Christmas functions are notorious for an increased chance of safety-related incidents (both at the function and leaving it) and other risks such as sexual harassment or other forms of discrimination (for example, derogatory comments about a person’s ethnicity or their sick leave history that the employee thinks is ‘just a joke’ or did not intend to offend).
What can you do as an employer?
Adopt a few simple strategies to help stay out of trouble and out of court.
Workplace policies setting out standards of acceptable behaviour
Have a clear written policy about what you consider to be acceptable behaviour and provide appropriate warnings about discipline and termination for breach of the policy.
The policy should make it clear that the rules of behaviour in the office apply equally to events organised by the company that are held outside the premises – be it a pub, club, park or sports ground. All the rules related to bullying, harassment, discrimination, inappropriate comments and sexual behaviour still apply.
It should also be made clear to staff that a work function is not the time to “have a big night” and that obvious intoxication will result in them being asked to leave the function.
Photos taken at Christmas parties and posting on social media
Have a clear social media policy. Your reputation can be severely damaged by inappropriate imagery which is connected to your business being circulated on social media. Some employers have a policy that no images from the party are to be posted online by anyone other than the employer.
Limits on strength and quantity of alcohol served at functions
A basic and obvious rule. Don’t serve too much alcohol. For an office Christmas party you might have light beer, wine and no spirits and plan for the alcohol to run out or for the bar tab to be cut off well prior to closing time.
What happens when the employer-controlled party is over
Many incidents occur in a grey zone. After the office party has finished at its venue, the staff and managers will often party on at other venues. This is where intoxication continues and unsavory events can occur. It can be difficult to ascertain when the employer-controlled office party ends.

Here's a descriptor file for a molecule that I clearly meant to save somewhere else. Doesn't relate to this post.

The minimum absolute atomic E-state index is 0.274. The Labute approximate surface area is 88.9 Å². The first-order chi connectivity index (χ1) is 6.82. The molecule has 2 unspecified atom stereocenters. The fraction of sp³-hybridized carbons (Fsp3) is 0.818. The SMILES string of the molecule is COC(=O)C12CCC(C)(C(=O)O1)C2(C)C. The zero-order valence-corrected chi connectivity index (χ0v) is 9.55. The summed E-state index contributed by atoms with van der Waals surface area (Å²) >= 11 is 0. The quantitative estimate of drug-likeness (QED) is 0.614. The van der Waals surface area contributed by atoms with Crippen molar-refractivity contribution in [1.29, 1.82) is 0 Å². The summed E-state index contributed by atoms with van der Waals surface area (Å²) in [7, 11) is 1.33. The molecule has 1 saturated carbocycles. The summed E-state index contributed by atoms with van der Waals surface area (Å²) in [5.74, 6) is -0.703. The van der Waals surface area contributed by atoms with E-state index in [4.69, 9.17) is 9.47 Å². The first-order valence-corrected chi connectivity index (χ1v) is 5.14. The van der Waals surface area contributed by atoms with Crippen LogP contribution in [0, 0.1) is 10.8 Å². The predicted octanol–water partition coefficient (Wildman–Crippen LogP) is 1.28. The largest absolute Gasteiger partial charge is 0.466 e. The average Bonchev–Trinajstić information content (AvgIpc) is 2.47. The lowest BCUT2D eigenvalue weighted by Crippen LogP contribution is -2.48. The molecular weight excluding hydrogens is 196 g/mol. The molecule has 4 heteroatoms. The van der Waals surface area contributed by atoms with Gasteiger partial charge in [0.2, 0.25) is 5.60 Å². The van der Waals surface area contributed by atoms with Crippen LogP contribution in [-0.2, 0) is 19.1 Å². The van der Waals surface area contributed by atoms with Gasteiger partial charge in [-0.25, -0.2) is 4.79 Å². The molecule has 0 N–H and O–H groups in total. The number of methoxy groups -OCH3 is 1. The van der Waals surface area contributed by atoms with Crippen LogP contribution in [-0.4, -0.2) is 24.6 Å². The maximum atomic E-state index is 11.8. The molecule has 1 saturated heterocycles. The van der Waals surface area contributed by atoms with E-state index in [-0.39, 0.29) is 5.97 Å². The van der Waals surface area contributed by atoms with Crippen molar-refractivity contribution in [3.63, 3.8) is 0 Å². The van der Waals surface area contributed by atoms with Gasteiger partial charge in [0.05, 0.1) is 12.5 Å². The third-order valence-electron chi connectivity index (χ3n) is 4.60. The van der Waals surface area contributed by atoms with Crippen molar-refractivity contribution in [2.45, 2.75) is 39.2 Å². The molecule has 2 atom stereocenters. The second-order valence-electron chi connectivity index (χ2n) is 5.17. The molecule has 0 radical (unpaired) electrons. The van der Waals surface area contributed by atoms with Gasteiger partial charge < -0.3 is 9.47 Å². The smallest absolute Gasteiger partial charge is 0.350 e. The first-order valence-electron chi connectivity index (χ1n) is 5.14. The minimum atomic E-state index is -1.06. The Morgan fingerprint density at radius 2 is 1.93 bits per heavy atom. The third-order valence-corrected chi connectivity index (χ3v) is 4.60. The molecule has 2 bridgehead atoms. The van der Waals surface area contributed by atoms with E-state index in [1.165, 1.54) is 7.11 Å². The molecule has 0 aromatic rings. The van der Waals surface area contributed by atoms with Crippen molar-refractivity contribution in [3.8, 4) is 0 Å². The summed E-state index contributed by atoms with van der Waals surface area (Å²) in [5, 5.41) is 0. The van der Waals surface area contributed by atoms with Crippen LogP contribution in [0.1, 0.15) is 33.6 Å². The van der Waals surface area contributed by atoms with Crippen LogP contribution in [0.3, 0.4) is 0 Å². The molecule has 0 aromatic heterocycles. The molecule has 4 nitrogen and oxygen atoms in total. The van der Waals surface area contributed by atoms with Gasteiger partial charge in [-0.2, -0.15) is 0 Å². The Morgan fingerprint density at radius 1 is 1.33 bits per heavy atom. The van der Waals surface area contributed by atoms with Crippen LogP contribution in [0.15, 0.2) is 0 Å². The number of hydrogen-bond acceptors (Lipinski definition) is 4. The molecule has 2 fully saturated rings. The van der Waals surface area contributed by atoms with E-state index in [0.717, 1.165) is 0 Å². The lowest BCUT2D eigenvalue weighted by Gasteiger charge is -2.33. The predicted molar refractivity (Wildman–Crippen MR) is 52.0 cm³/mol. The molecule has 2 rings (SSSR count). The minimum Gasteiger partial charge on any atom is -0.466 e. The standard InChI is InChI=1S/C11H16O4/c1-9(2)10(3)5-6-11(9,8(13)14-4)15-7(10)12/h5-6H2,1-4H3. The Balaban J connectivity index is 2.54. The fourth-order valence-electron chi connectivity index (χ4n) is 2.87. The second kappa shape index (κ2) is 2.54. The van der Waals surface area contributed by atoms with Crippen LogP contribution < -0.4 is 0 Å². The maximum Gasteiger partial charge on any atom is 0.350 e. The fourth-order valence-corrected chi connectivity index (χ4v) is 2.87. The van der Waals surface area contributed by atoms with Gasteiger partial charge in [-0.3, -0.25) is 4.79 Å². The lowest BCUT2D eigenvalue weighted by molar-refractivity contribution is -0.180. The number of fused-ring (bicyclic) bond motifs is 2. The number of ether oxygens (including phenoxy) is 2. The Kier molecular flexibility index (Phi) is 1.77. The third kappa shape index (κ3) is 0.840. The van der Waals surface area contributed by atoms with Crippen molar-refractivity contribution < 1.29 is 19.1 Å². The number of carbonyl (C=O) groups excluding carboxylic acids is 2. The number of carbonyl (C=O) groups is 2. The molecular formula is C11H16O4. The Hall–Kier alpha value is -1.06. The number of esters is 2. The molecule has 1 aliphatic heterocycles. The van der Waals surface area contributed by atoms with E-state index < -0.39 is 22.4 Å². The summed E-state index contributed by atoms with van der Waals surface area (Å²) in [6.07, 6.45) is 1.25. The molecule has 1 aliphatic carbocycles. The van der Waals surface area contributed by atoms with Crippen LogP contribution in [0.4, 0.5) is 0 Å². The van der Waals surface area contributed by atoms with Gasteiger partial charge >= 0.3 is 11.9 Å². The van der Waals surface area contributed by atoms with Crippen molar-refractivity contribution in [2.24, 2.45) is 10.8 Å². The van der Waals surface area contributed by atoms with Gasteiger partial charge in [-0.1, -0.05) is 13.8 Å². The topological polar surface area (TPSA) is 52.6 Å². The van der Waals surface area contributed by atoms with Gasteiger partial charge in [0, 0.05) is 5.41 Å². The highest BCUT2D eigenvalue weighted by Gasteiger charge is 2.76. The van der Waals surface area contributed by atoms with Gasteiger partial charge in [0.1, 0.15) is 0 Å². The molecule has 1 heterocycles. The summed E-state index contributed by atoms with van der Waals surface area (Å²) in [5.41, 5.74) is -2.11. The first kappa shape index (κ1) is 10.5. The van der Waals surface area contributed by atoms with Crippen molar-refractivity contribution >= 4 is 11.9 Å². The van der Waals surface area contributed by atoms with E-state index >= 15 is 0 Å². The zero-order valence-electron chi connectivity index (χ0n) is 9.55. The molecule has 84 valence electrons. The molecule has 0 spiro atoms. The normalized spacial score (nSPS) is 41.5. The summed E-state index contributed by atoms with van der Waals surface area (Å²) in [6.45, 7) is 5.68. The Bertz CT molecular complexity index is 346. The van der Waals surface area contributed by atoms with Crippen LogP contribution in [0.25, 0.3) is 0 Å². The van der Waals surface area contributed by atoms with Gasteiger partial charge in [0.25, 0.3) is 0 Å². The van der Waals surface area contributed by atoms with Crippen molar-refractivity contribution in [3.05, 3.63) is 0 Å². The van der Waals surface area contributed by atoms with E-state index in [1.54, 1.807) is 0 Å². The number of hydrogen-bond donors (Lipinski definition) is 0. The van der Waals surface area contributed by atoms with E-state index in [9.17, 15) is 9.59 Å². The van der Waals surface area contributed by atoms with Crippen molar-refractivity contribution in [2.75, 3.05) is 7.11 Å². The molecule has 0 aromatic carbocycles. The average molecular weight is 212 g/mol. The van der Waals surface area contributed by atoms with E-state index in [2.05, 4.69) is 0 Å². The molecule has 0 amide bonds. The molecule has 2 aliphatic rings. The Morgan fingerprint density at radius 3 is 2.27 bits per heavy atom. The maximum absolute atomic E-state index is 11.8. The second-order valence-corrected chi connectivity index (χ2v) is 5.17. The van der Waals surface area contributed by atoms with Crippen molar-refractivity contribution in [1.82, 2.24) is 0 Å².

One approach to this risk is to have a policy that staff are expected to leave the venue for home once the event is over. This direction should particularly be aimed at those in positions of power over junior staff. A sensible tactic is to provide staff with cab vouchers to get home safely.
Another approach to this risk is for an employer to ensure that there is a designated person, probably the boss, who stays completely sober and keeps a watchful eye to take action if there is any unwanted behaviour. If staff and managers are going on to other venues to continue their celebrations, a good plan is to have the sober boss accompany the staff to these venues.
How should employers respond to unacceptable behaviour at Christmas parties?
So the party is over and there is a problem. An employee’s behaviour was unacceptable. An important step is to take action very promptly. Leaving it to mid-January to start an investigation or take action is often too late and lacks the procedural fairness required to be given to an employee.
You will need to interview those involved in the incident. Take notes. You will then need to put the allegations to the employee. Take notes. Make a decision and put your reasoning in writing very carefully.
You will appreciate that the time and stress of an investigation is very detrimental to an employer, so prevention is always better than cure.
If you would like to discuss your HR issues with us please do not hesitate to call Kelly Salmon on 9135 7618.